(a) Whether membership of a Royal Charter approved regulator was available at the material time;
(b) If such membership was available, the reasons for the defendant not being a member; and
(c) Where relevant, whether the publisher had satisfactory internal compliance procedures in place and, if so, the extent to which they were adhered to.
Lord Black, the executive director of The Telegraph Media Group, said in response “The press will be singled out for special legal treatment for the first time since 1695 when licensing controls lapsed.” He added, “Just think how odious that is in a free society – you can be punished for honesty.”
At present, it appears that only ‘Impress’, a regulator funded and backed by J.K Rowling and others, may apply to become the approved regulator. Questions inevitably arise as what will happen if only a small number of publishers join or, if as appears likely, none at all do so? Will the courts penalise publishers where the regulator exists with few, if any, members. Is it, for example, that membership of the IPSO (the newspaper industry’s independent regulator, and successor to the PCC, chaired by Sir Alan Moses) is a good reason for not being a member of the approved regulator? The Society of Editors has said that it knows of no one who wants to join the Royal Charter. John Whittingdale, the Secretary of State for Culture, Media and Sport has recently expressed doubts on the timing of the regime. Meanwhile publishers would be well advised to ensure that their internal compliance procedure is fit for purpose.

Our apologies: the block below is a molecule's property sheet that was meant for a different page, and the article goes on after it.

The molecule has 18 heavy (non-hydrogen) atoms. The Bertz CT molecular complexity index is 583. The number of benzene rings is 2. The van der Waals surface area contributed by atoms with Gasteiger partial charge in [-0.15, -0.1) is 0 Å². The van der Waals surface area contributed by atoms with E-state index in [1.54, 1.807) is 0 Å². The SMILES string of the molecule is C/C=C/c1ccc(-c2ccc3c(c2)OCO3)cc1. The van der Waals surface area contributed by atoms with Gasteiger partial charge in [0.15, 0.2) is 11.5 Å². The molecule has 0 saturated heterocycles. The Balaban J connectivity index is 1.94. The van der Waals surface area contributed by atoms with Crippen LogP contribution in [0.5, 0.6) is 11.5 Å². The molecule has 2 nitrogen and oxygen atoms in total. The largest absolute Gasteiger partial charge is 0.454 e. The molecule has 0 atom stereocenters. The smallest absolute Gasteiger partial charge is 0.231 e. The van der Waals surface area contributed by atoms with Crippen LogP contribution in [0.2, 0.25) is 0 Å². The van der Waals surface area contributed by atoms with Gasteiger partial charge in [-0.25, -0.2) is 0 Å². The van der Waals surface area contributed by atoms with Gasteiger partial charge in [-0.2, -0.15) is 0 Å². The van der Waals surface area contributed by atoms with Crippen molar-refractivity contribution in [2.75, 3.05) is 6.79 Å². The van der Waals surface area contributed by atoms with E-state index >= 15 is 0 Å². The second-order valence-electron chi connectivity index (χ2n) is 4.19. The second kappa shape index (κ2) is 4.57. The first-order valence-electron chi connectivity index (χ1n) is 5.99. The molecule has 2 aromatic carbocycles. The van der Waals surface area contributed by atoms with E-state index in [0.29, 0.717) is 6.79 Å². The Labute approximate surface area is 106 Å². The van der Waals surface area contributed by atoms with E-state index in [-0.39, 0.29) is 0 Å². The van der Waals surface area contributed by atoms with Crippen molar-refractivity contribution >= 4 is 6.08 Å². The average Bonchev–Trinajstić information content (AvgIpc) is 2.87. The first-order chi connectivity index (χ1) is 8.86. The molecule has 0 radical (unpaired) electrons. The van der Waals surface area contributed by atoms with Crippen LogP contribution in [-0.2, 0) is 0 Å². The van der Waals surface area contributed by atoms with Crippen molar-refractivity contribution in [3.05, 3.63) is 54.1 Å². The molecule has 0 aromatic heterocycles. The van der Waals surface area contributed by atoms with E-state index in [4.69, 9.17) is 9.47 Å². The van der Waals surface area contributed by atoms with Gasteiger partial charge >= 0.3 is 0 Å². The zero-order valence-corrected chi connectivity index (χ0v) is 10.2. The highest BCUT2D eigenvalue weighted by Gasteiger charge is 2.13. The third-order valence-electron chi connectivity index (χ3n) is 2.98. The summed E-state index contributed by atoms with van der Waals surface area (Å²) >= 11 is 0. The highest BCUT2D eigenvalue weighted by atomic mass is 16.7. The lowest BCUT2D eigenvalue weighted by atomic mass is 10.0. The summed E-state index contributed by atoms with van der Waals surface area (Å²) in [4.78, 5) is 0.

The fallout from the Leveson Inquiry, the failures of the prosecutions under Elveden and the proposed punitive measures of a regulatory regime has now left newspaper proprietors with serious qualms as to their role in sustaining a free press. The dangers sensed are nothing new. As George Orwell observed in 1946, “What matters is that in England we do possess juridical liberty of the press, which makes it possible to utter one’s true opinions fearlessly in papers of comparatively small circulation. It is vitally important to hang on to that.”